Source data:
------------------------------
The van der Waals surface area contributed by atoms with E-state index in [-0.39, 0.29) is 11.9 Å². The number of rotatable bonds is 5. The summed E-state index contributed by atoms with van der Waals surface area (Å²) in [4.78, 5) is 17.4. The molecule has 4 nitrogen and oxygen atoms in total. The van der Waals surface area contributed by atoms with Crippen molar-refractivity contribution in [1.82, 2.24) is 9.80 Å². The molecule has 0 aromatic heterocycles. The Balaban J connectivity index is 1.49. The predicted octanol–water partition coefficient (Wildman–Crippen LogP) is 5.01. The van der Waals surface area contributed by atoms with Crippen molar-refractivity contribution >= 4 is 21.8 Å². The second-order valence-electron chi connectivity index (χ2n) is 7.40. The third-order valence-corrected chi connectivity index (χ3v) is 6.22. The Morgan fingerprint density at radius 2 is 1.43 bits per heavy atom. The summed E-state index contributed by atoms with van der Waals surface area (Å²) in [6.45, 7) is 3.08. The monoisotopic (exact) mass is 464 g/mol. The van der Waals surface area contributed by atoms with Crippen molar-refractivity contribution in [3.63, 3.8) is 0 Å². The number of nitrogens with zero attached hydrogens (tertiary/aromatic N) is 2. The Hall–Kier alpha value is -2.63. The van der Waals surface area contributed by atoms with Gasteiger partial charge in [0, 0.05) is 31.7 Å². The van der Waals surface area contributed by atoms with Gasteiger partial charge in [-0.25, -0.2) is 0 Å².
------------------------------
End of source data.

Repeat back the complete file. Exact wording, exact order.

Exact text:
The van der Waals surface area contributed by atoms with E-state index in [-0.39, 0.29) is 11.9 Å². The number of rotatable bonds is 5. The summed E-state index contributed by atoms with van der Waals surface area (Å²) in [4.78, 5) is 17.4. The molecule has 4 nitrogen and oxygen atoms in total. The van der Waals surface area contributed by atoms with Crippen molar-refractivity contribution in [1.82, 2.24) is 9.80 Å². The molecule has 0 aromatic heterocycles. The Balaban J connectivity index is 1.49. The predicted octanol–water partition coefficient (Wildman–Crippen LogP) is 5.01. The van der Waals surface area contributed by atoms with Crippen molar-refractivity contribution >= 4 is 21.8 Å². The second-order valence-electron chi connectivity index (χ2n) is 7.40. The third-order valence-corrected chi connectivity index (χ3v) is 6.22. The Morgan fingerprint density at radius 2 is 1.43 bits per heavy atom. The summed E-state index contributed by atoms with van der Waals surface area (Å²) in [6.45, 7) is 3.08. The monoisotopic (exact) mass is 464 g/mol. The van der Waals surface area contributed by atoms with Crippen molar-refractivity contribution in [3.63, 3.8) is 0 Å². The number of nitrogens with zero attached hydrogens (tertiary/aromatic N) is 2. The Hall–Kier alpha value is -2.63. The van der Waals surface area contributed by atoms with Gasteiger partial charge in [0, 0.05) is 31.7 Å². The van der Waals surface area contributed by atoms with Gasteiger partial charge in [-0.25, -0.2) is 0 Å².